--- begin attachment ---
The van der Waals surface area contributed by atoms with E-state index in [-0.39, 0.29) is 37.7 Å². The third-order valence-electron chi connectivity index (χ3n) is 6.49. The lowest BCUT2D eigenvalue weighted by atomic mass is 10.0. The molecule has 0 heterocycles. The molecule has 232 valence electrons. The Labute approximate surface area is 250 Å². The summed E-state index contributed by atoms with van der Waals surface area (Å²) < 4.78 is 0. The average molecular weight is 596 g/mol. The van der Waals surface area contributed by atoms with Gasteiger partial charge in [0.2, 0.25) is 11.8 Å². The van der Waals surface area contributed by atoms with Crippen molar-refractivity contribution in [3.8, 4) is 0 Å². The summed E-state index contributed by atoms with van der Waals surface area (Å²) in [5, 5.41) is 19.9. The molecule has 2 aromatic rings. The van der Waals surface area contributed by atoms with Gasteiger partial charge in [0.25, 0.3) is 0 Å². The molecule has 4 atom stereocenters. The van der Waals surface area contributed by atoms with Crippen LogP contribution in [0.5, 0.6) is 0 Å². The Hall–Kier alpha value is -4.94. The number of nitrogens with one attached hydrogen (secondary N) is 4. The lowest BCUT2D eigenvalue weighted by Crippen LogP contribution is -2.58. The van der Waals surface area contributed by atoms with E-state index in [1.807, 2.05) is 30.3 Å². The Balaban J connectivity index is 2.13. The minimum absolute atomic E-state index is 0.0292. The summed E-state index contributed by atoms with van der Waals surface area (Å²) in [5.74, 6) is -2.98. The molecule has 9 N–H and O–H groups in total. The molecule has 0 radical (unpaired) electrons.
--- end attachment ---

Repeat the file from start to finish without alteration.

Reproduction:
The van der Waals surface area contributed by atoms with E-state index in [-0.39, 0.29) is 37.7 Å². The third-order valence-electron chi connectivity index (χ3n) is 6.49. The lowest BCUT2D eigenvalue weighted by atomic mass is 10.0. The molecule has 0 heterocycles. The molecule has 232 valence electrons. The Labute approximate surface area is 250 Å². The summed E-state index contributed by atoms with van der Waals surface area (Å²) < 4.78 is 0. The average molecular weight is 596 g/mol. The van der Waals surface area contributed by atoms with Gasteiger partial charge in [0.2, 0.25) is 11.8 Å². The van der Waals surface area contributed by atoms with Crippen molar-refractivity contribution in [3.8, 4) is 0 Å². The summed E-state index contributed by atoms with van der Waals surface area (Å²) in [5, 5.41) is 19.9. The molecule has 2 aromatic rings. The van der Waals surface area contributed by atoms with Gasteiger partial charge in [0.25, 0.3) is 0 Å². The molecule has 4 atom stereocenters. The van der Waals surface area contributed by atoms with Crippen LogP contribution in [0.5, 0.6) is 0 Å². The Hall–Kier alpha value is -4.94. The number of nitrogens with one attached hydrogen (secondary N) is 4. The lowest BCUT2D eigenvalue weighted by Crippen LogP contribution is -2.58. The van der Waals surface area contributed by atoms with E-state index in [1.807, 2.05) is 30.3 Å². The Balaban J connectivity index is 2.13. The minimum absolute atomic E-state index is 0.0292. The summed E-state index contributed by atoms with van der Waals surface area (Å²) in [5.74, 6) is -2.98. The molecule has 9 N–H and O–H groups in total. The molecule has 0 radical (unpaired) electrons.